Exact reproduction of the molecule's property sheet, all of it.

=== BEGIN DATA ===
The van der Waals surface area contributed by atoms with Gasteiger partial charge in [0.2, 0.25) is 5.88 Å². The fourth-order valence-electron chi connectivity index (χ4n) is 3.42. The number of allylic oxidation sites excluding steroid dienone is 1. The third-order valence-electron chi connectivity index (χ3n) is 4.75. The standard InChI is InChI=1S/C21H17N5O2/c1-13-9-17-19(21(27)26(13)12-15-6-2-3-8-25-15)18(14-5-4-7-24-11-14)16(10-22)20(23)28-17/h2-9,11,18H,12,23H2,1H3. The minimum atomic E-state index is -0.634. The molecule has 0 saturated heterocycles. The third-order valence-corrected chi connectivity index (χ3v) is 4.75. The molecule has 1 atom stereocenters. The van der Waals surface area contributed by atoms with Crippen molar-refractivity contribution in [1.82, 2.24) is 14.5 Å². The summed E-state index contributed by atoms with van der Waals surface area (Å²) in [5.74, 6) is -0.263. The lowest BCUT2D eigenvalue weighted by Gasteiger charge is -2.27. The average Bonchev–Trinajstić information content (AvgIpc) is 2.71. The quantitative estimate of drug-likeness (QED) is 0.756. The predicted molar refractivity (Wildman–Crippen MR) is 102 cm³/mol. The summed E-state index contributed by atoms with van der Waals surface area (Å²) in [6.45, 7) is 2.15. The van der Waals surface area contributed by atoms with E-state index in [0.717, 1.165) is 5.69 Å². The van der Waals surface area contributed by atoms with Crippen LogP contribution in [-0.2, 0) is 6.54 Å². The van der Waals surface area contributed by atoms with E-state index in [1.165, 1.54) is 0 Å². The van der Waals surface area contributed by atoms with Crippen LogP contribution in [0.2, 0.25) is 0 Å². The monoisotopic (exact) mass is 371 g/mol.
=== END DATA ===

The van der Waals surface area contributed by atoms with Gasteiger partial charge in [0.2, 0.25) is 5.88 Å². The fourth-order valence-electron chi connectivity index (χ4n) is 3.42. The number of allylic oxidation sites excluding steroid dienone is 1. The third-order valence-electron chi connectivity index (χ3n) is 4.75. The standard InChI is InChI=1S/C21H17N5O2/c1-13-9-17-19(21(27)26(13)12-15-6-2-3-8-25-15)18(14-5-4-7-24-11-14)16(10-22)20(23)28-17/h2-9,11,18H,12,23H2,1H3. The minimum atomic E-state index is -0.634. The molecule has 0 saturated heterocycles. The third-order valence-corrected chi connectivity index (χ3v) is 4.75. The molecule has 1 atom stereocenters. The van der Waals surface area contributed by atoms with Crippen molar-refractivity contribution in [1.82, 2.24) is 14.5 Å². The summed E-state index contributed by atoms with van der Waals surface area (Å²) in [5.74, 6) is -0.263. The lowest BCUT2D eigenvalue weighted by Gasteiger charge is -2.27. The average Bonchev–Trinajstić information content (AvgIpc) is 2.71. The quantitative estimate of drug-likeness (QED) is 0.756. The predicted molar refractivity (Wildman–Crippen MR) is 102 cm³/mol. The summed E-state index contributed by atoms with van der Waals surface area (Å²) in [6.45, 7) is 2.15. The van der Waals surface area contributed by atoms with E-state index in [0.717, 1.165) is 5.69 Å². The van der Waals surface area contributed by atoms with Crippen LogP contribution in [-0.2, 0) is 6.54 Å². The van der Waals surface area contributed by atoms with E-state index in [1.165, 1.54) is 0 Å². The van der Waals surface area contributed by atoms with Crippen LogP contribution in [0.2, 0.25) is 0 Å². The monoisotopic (exact) mass is 371 g/mol.